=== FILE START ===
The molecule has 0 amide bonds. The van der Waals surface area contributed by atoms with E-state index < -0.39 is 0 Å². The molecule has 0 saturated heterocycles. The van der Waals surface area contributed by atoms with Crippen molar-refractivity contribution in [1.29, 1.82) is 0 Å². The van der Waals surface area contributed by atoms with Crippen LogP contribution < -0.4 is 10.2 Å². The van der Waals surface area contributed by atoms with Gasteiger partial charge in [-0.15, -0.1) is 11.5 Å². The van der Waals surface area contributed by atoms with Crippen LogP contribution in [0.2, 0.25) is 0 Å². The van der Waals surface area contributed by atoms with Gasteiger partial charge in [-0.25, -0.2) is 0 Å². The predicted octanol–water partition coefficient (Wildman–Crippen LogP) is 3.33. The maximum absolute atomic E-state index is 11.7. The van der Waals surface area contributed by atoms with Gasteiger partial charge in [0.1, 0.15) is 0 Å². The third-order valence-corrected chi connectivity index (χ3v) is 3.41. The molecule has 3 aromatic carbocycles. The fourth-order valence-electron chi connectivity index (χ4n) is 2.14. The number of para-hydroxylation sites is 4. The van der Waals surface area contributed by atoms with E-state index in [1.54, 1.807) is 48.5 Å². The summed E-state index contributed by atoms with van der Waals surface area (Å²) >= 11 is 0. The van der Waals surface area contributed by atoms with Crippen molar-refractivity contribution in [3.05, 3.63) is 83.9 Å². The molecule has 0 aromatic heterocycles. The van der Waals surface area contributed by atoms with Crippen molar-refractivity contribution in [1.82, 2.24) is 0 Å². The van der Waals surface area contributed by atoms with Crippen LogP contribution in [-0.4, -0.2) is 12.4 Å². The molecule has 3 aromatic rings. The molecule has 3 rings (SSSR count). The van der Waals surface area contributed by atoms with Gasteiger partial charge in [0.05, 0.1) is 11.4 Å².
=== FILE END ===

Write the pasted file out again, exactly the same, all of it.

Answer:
The molecule has 0 amide bonds. The van der Waals surface area contributed by atoms with E-state index < -0.39 is 0 Å². The molecule has 0 saturated heterocycles. The van der Waals surface area contributed by atoms with Crippen molar-refractivity contribution in [1.29, 1.82) is 0 Å². The van der Waals surface area contributed by atoms with Crippen LogP contribution < -0.4 is 10.2 Å². The van der Waals surface area contributed by atoms with Gasteiger partial charge in [-0.15, -0.1) is 11.5 Å². The van der Waals surface area contributed by atoms with Crippen LogP contribution in [0.2, 0.25) is 0 Å². The van der Waals surface area contributed by atoms with Gasteiger partial charge in [-0.25, -0.2) is 0 Å². The predicted octanol–water partition coefficient (Wildman–Crippen LogP) is 3.33. The maximum absolute atomic E-state index is 11.7. The van der Waals surface area contributed by atoms with Gasteiger partial charge in [0.1, 0.15) is 0 Å². The third-order valence-corrected chi connectivity index (χ3v) is 3.41. The molecule has 3 aromatic carbocycles. The fourth-order valence-electron chi connectivity index (χ4n) is 2.14. The number of para-hydroxylation sites is 4. The van der Waals surface area contributed by atoms with E-state index in [1.54, 1.807) is 48.5 Å². The summed E-state index contributed by atoms with van der Waals surface area (Å²) >= 11 is 0. The van der Waals surface area contributed by atoms with Crippen molar-refractivity contribution in [3.05, 3.63) is 83.9 Å². The molecule has 0 aromatic heterocycles. The van der Waals surface area contributed by atoms with Crippen molar-refractivity contribution in [1.82, 2.24) is 0 Å². The van der Waals surface area contributed by atoms with Crippen LogP contribution in [-0.4, -0.2) is 12.4 Å². The molecule has 3 aromatic rings. The molecule has 3 rings (SSSR count). The van der Waals surface area contributed by atoms with Gasteiger partial charge in [0.05, 0.1) is 11.4 Å².